Don’t take photos without permission
Open house guests must respect the privacy of the homeowner. Don’t start taking pictures or video of the property, without first asking the host for permission. Typically a printed brochure is available and has property photos. If you have to take a photograph of any special features just ask the open house host first.

Ask before trying out bathrooms
It’s best to deal with this prior to the open house. But, in an emergency, politely ask the hosting agent for permission to use the bathroom before using it. Be as quick and as discreet as possible and leave the area as clean as you found it.

Avoid monopolizing the host
The host may be welcoming several visitors at once. Sometimes it may be hard to find all the answers you need while touring a crowded home. This is when a brochure and agent’s phone number or email address comes in handy to contact them later.

Withhold negative comments If you can’t say something nice…wait until you leave to say it! Be courteous and don’t offer criticisms about the home.

Baby Boomer Bungalows!

Intracoastal Agent Connie Parker on Baby Boomer Bungalows…

I am proud to be a member of the BABY BOOMER generation! We grew up in a time when the new industrialized world was at the end of a world war with all it’s heartaches and difficulties. Our parents were ready to start their families and begin their new lives in a country full of hope and vitality. Some of my favorite memories, when I was little, was going to Myrtle Beach, SC to “ROSS HAVEN”, our favorite family gathering vacation house. It wasn’t ours, we just divided up the cost between grandparents, cousins, aunts & uncles, it was a wonderful mass of “kin”. The one story cottage was right on ocean front with wood plank siding. Inside the walls didn’t go all the way to the ceiling and of course there was no insulation back then. There were about 6 tiny bedrooms with (as I remember) one bathroom! The windows and doors would stay open all the time with screens and screened doors to keep the pesky “varmets” out. There were oscillating plug-in fans for cooling on humid days. The ocean side had a double-wide porch with a big swing that most of the kids could get in all at one time to entertain themselves for a few minutes at a time, as well as lots of rocking chairs. These are sweet memories of a special place to me that is no longer there.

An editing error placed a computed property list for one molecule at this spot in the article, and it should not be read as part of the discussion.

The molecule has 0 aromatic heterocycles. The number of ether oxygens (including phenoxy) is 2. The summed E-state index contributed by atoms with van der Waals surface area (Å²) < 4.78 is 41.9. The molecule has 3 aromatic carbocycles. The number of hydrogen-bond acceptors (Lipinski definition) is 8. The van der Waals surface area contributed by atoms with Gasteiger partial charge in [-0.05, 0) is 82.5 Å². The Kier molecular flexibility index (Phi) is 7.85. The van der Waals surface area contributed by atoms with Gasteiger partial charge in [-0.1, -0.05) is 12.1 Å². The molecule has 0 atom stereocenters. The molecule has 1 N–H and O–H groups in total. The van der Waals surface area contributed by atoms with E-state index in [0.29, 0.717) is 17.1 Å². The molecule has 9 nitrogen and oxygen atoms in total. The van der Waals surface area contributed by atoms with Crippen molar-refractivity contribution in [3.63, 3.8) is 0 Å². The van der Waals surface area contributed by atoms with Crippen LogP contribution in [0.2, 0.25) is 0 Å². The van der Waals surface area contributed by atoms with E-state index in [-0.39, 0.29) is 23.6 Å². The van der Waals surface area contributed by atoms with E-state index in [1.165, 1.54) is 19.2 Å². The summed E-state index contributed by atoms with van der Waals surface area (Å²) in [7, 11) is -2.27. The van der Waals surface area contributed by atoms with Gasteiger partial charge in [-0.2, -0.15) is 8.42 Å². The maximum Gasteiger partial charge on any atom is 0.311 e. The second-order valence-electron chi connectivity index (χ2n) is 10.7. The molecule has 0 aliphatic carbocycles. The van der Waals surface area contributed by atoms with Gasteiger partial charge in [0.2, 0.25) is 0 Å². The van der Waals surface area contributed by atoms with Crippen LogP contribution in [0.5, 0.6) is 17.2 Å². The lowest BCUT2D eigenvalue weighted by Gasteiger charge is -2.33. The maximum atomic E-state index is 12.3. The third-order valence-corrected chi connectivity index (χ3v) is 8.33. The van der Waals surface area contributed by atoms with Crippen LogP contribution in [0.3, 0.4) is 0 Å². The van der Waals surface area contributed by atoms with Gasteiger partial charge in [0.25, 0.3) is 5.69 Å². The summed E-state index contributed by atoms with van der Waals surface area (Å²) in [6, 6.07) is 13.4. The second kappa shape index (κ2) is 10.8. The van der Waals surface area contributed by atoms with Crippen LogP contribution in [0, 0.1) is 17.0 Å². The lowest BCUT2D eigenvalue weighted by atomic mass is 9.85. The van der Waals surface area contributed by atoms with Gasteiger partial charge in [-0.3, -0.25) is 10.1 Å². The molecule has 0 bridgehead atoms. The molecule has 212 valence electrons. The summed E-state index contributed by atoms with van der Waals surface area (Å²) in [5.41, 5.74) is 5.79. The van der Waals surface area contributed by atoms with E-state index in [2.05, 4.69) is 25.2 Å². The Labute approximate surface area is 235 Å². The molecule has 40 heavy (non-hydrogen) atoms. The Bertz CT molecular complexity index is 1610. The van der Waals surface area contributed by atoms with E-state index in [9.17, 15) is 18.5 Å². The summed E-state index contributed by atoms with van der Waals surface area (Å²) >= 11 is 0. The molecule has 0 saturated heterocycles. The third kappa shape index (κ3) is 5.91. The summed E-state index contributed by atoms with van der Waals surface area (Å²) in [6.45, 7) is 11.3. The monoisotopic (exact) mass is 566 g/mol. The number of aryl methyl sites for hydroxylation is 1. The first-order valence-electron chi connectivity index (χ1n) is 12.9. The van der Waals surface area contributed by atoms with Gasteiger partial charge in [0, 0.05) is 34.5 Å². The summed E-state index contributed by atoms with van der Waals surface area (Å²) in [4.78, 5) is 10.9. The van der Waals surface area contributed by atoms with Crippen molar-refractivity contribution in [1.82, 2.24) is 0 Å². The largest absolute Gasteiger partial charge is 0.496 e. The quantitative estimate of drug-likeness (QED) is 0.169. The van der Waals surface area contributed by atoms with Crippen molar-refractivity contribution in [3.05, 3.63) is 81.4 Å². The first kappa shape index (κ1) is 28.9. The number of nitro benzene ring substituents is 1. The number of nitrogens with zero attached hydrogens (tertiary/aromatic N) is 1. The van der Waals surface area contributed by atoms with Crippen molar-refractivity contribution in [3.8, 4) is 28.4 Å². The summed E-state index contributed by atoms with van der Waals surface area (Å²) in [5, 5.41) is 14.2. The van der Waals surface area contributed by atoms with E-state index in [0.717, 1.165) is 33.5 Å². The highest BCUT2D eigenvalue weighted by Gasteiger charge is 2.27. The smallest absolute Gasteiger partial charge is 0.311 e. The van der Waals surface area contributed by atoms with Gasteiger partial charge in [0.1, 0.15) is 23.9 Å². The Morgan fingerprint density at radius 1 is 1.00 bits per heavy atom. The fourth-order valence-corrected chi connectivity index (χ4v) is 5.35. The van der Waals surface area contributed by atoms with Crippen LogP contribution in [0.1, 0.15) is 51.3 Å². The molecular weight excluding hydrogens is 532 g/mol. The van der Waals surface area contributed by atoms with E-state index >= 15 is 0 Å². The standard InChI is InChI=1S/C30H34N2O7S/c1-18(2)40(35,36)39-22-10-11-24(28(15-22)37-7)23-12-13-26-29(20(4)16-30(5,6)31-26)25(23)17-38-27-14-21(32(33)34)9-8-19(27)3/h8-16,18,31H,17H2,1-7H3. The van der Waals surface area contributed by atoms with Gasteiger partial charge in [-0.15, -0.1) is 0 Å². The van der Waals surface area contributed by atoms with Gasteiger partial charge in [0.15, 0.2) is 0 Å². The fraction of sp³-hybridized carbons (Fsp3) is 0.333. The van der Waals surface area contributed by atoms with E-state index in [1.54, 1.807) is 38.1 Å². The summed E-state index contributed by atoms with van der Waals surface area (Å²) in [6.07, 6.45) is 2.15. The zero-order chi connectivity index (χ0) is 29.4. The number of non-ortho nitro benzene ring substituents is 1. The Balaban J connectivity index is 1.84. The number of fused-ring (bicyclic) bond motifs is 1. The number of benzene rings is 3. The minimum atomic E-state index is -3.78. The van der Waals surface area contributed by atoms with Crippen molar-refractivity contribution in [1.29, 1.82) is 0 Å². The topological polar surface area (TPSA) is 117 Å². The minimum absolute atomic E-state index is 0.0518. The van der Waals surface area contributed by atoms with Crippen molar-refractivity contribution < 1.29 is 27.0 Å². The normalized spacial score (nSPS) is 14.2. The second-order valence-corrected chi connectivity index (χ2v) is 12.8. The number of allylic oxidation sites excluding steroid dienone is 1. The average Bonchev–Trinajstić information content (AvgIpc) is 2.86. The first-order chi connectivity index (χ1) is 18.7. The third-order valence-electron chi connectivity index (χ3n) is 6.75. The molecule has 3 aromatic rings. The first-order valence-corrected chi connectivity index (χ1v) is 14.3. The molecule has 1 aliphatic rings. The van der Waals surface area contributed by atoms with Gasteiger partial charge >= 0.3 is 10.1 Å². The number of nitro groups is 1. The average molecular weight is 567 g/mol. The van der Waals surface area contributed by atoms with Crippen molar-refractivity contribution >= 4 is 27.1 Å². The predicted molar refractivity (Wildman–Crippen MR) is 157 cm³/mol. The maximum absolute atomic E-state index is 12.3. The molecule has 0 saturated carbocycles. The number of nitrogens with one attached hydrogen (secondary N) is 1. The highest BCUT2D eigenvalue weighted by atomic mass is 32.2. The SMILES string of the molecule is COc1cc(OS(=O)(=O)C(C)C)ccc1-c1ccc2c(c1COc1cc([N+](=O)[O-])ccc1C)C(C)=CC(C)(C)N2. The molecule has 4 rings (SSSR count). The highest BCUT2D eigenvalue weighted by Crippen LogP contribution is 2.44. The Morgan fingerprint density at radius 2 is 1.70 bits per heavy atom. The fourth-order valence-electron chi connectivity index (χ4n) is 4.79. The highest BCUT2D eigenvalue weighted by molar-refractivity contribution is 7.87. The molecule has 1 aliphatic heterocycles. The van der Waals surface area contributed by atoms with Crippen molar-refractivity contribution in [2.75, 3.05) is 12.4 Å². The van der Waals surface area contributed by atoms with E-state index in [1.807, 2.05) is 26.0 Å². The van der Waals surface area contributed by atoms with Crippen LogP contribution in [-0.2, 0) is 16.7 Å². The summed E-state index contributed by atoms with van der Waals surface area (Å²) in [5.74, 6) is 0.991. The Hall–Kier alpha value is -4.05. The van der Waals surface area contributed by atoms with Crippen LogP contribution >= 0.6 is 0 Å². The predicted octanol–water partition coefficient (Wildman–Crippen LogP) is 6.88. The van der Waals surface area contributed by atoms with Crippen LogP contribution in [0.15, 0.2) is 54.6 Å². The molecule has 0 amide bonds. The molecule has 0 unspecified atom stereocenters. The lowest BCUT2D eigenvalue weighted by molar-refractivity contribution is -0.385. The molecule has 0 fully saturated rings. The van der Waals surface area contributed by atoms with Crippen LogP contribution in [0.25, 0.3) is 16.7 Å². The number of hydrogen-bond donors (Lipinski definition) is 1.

I think it is because of these special times in a special place, that the continued love affair with the charming bungalows and quaint cottages have a hold on my heart strings. As our generation is now retiring or having more time to enjoy a get-away, there are many of us that are looking for smaller simpler places to enjoy time, family & community entertainment. Many of these smaller homes are located in our beautiful historic district which is at the Cape Fear Riverfront and shopping district, with loads of specialty restaurants shops, bistros and grills. The aromas, sights and sounds of old Wilmington, NC will charm the socks right off of you! The downtown district also offers amazing quality theatre at the civil war era THALIAN HALL and many other venues for the cultural and performing arts where there is something going on all the time.

Today’s Bungalow and small cottages vary as much as the old and new Wilmington. There are still many early 1900 era homes that are available for the “ go-getters”, to the ones available that have been retro-fitted with state of the art kitchens, baths, re-wired/plumbed and insulated for energy saving efficiency. There are wonderful older communities where homes are being purchased by investors, where specialized craftsmen and decorators repair and restore these homes for the turn-key buyer. The prices also range as wildly as the ages. You may prefer the seclusion of a gated (or not) community with their own golf courses with lots of amenities, or the water or beach front hideaway to escape to permanently or every chance you get!

2011-5-Parker, Connie Connie Parker